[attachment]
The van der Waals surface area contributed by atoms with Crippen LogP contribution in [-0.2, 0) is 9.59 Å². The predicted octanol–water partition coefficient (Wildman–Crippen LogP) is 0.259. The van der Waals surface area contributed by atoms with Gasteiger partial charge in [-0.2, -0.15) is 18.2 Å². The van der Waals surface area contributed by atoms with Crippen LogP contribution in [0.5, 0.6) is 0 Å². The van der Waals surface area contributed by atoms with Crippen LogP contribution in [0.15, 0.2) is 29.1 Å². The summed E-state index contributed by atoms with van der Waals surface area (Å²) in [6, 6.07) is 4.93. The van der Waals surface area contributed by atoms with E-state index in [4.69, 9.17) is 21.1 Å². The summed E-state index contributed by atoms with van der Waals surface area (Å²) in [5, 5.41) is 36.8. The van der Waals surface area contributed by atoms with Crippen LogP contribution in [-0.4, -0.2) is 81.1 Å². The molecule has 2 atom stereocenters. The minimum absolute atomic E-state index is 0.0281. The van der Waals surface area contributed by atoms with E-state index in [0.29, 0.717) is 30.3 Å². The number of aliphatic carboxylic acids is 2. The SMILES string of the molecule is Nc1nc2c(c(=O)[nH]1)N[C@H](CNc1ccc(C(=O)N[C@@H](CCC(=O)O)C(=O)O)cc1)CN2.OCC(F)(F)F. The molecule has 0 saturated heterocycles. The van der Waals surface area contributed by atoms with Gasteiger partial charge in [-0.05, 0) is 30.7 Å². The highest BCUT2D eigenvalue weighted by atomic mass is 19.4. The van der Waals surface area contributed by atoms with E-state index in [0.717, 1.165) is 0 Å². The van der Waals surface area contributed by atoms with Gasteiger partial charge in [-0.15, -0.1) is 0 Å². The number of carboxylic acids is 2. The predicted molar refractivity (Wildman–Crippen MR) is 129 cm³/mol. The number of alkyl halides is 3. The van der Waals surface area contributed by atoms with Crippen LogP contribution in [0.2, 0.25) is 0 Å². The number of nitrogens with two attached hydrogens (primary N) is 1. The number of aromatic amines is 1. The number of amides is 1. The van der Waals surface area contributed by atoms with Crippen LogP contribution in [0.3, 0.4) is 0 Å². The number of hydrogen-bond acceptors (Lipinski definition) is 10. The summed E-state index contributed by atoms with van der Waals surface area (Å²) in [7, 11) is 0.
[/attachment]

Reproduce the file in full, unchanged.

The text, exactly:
The van der Waals surface area contributed by atoms with Crippen LogP contribution in [-0.2, 0) is 9.59 Å². The predicted octanol–water partition coefficient (Wildman–Crippen LogP) is 0.259. The van der Waals surface area contributed by atoms with Gasteiger partial charge in [-0.2, -0.15) is 18.2 Å². The van der Waals surface area contributed by atoms with Crippen LogP contribution in [0.5, 0.6) is 0 Å². The van der Waals surface area contributed by atoms with Crippen LogP contribution in [0.15, 0.2) is 29.1 Å². The summed E-state index contributed by atoms with van der Waals surface area (Å²) in [6, 6.07) is 4.93. The van der Waals surface area contributed by atoms with E-state index in [4.69, 9.17) is 21.1 Å². The summed E-state index contributed by atoms with van der Waals surface area (Å²) in [5, 5.41) is 36.8. The van der Waals surface area contributed by atoms with Crippen LogP contribution in [-0.4, -0.2) is 81.1 Å². The molecule has 2 atom stereocenters. The minimum absolute atomic E-state index is 0.0281. The van der Waals surface area contributed by atoms with E-state index in [0.29, 0.717) is 30.3 Å². The number of aliphatic carboxylic acids is 2. The SMILES string of the molecule is Nc1nc2c(c(=O)[nH]1)N[C@H](CNc1ccc(C(=O)N[C@@H](CCC(=O)O)C(=O)O)cc1)CN2.OCC(F)(F)F. The molecule has 0 saturated heterocycles. The van der Waals surface area contributed by atoms with Gasteiger partial charge in [-0.05, 0) is 30.7 Å². The highest BCUT2D eigenvalue weighted by atomic mass is 19.4. The van der Waals surface area contributed by atoms with E-state index in [0.717, 1.165) is 0 Å². The van der Waals surface area contributed by atoms with Gasteiger partial charge in [-0.15, -0.1) is 0 Å². The number of carboxylic acids is 2. The predicted molar refractivity (Wildman–Crippen MR) is 129 cm³/mol. The number of alkyl halides is 3. The van der Waals surface area contributed by atoms with Crippen LogP contribution in [0.2, 0.25) is 0 Å². The number of nitrogens with two attached hydrogens (primary N) is 1. The number of aromatic amines is 1. The number of amides is 1. The van der Waals surface area contributed by atoms with Crippen LogP contribution in [0.3, 0.4) is 0 Å². The number of hydrogen-bond acceptors (Lipinski definition) is 10. The summed E-state index contributed by atoms with van der Waals surface area (Å²) in [7, 11) is 0.